What causes mouth ulcers?
Most minor, single mouth ulcers are often caused through mechanical injury for example biting your cheek, not brushing correctly or could be caused through a sharp tooth or filling. Re-current mouth ulcers can be a sign of an underlying medical problems such as iron or vitamin B12 defiency, crohns disease. Hormonal flucuations and not so good oral hygiene can all cause re-current mouth ulcers.
What are mouth ulcers?
Ulcers normally appear as small lesions that are painful they may be pink or white in colour. Mouth ulcers often cause pain and discomfort whilst eating, drinking and even talking. Although ulcers are uncomfortable they are usually harmless and will go after 1-2 weeks but if they take longer to heal then you must seek medical attention.
Types of ulcers
There are 3 main types of ulcers
1.Minor aphthous ulcer
These are the most common mouth ulcer. They are small, round or oval shaped less than 10mm in size and heal within 1-2 weeks.
- Major aphthous ulcer
This type of ulcer is larger in size, generally 10mm or larger, they usually appear 1 or 2 at a time and are deeper than minor ones. They can be very painful and take up to 6 weeks to heal.
- Herpetiform ulcer
This type of ulcer is when multiple ulcers occur at one time and join together which forms irregular shapes. Each ulcer can take 1 week to 2 months to heal.
Mouth ulcer symptoms
- Redness, soreness tenderness, or burning sensation in the mouth
- Swelling in the mouth around the sores
- Pain whilst eating, drinking or speaking
- Irritation by hot or spicy food or drinks
Causes of mouth ulcers
Mouth ulcers can be caused due to a variety of reasons such as poor oral hygiene, stress and anxiety, lack of sleep, hormonal changes such as menstruation, food allergies or sensitivities, family history of ulcers, deficiencies in vitamin B12, iron or folic acid and smoking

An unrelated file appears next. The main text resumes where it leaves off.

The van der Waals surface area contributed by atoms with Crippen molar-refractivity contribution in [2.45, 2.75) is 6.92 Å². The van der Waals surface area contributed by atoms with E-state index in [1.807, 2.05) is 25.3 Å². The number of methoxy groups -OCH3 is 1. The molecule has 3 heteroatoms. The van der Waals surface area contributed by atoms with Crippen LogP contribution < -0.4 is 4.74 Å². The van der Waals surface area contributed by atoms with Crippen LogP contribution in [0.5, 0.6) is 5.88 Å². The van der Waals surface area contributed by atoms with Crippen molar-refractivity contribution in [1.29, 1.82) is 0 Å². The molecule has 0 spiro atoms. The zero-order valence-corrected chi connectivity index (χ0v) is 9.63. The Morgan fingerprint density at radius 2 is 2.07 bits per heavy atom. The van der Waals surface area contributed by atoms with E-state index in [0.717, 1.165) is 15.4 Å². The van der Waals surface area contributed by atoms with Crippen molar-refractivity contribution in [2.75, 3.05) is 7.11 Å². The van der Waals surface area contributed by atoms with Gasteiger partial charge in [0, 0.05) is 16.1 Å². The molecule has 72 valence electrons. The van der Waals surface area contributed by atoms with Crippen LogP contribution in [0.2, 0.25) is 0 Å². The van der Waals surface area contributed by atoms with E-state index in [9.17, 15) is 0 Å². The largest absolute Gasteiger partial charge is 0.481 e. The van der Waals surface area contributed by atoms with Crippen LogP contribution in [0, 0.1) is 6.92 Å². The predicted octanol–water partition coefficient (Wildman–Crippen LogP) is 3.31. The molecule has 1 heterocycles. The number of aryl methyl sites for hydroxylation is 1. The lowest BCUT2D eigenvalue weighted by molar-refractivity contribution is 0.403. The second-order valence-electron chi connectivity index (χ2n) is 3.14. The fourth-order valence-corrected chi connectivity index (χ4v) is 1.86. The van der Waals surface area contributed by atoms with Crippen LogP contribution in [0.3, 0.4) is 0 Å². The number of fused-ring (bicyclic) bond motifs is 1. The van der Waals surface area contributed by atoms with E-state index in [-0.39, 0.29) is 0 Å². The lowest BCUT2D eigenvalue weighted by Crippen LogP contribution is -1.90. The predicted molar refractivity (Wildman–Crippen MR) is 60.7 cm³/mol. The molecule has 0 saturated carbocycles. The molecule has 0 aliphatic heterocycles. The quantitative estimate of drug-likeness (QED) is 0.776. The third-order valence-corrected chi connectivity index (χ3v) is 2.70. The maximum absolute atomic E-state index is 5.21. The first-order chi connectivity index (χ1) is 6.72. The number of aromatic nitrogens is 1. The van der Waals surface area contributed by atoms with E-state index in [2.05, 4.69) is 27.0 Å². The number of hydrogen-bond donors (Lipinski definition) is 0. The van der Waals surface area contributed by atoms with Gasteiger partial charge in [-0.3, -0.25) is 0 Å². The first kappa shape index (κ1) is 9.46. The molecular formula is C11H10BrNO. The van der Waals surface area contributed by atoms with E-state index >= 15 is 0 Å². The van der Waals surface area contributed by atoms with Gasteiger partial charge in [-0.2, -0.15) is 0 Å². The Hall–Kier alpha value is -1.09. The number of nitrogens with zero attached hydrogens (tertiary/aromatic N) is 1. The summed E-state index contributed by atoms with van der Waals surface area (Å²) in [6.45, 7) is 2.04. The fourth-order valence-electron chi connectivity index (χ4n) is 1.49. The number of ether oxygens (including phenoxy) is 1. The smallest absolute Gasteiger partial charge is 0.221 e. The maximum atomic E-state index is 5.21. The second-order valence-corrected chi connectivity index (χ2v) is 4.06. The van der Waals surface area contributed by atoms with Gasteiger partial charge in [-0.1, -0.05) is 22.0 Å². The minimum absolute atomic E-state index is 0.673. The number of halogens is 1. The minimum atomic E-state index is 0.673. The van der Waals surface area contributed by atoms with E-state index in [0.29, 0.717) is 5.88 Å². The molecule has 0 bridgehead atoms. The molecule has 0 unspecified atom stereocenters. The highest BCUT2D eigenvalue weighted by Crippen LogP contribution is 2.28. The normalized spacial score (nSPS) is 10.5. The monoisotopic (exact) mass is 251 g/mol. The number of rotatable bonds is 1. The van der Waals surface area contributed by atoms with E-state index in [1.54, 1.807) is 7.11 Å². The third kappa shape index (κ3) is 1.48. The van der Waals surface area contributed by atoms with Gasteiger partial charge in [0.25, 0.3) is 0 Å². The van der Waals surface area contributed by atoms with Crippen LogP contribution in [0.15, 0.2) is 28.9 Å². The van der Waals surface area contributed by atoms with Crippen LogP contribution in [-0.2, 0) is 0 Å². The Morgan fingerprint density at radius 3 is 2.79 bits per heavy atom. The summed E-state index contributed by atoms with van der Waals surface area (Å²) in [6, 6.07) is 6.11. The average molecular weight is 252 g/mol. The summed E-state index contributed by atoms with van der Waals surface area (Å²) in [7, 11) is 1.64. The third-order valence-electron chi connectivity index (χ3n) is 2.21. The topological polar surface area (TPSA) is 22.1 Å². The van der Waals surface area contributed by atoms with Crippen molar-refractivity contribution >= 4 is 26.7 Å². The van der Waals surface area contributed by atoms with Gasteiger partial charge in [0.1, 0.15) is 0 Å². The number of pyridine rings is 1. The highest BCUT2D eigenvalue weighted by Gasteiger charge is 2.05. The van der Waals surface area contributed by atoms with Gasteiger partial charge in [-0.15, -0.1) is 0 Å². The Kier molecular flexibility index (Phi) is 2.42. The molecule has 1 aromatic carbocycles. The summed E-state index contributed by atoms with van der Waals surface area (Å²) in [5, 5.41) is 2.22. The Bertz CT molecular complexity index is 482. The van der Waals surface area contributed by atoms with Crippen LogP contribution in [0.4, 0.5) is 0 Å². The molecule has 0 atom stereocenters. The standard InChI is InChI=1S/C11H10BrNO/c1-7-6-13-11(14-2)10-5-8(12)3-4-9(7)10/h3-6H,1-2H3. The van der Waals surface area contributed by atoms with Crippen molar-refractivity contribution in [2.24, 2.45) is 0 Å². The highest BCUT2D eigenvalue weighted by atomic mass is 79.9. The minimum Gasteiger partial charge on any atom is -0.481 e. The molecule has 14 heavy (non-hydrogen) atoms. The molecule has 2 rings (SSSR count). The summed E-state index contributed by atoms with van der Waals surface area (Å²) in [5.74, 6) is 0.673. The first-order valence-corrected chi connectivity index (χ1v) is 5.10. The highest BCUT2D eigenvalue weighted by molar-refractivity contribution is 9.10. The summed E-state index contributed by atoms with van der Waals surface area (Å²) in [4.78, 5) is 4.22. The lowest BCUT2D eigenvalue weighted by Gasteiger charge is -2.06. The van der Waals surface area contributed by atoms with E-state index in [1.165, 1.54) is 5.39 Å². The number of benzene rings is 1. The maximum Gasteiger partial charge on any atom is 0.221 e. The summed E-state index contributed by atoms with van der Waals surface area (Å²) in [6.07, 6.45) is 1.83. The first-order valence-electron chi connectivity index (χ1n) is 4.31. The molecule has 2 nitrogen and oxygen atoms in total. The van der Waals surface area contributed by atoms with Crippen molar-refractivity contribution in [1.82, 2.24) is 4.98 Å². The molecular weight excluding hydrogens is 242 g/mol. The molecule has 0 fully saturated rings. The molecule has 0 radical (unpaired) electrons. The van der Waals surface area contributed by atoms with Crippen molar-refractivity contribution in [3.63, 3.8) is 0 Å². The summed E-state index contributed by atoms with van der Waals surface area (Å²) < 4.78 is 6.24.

- Mechanical causes
Mouth ulcers can be caused from biting the inside of your cheek or tongue whilst chewing hard and/or hot food, improper brushing techniques (injury from a toothbrush), sharp teeth or tooth or poorly fitting dentures.
- Systemic causes
- Microbial diseases
Herpetic stomatitis, chicken pox, TB (tuberculosis), HIV, hand, foot and mouth.
- Gastrointestinal disease
Celiacs disease, crohns disease, ulcerative colitis.
- Blood disorders
Anemia, Leukemia and neutropenia.
- Rheumatoid diseases
Lupus erythematosus, reiters disease and Bechets disease.
- Cutaneous diseases
Pemphigus, chronic ulcerative stomatitus, licher planus erythem.
Some drugs and medications can also cause mouth ulcers such as ibuprofen, medication for treating angina, high blood pressure and abnormal heart rhythm. Ulcer can also be a side effect of chemotherapy and radiotherapy.
Self care tips
The majority of ulcers tend to clear up by themselves within a few weeks. You can help ease the pain by using a soft toothbrush to brush teeth, avoiding hot, spicy and acidic food, using a straw to drink through, using lozengers, mouthwashes to ease the pain and aid healing. If self care tips do not help to aid the healing process then seek medical attention.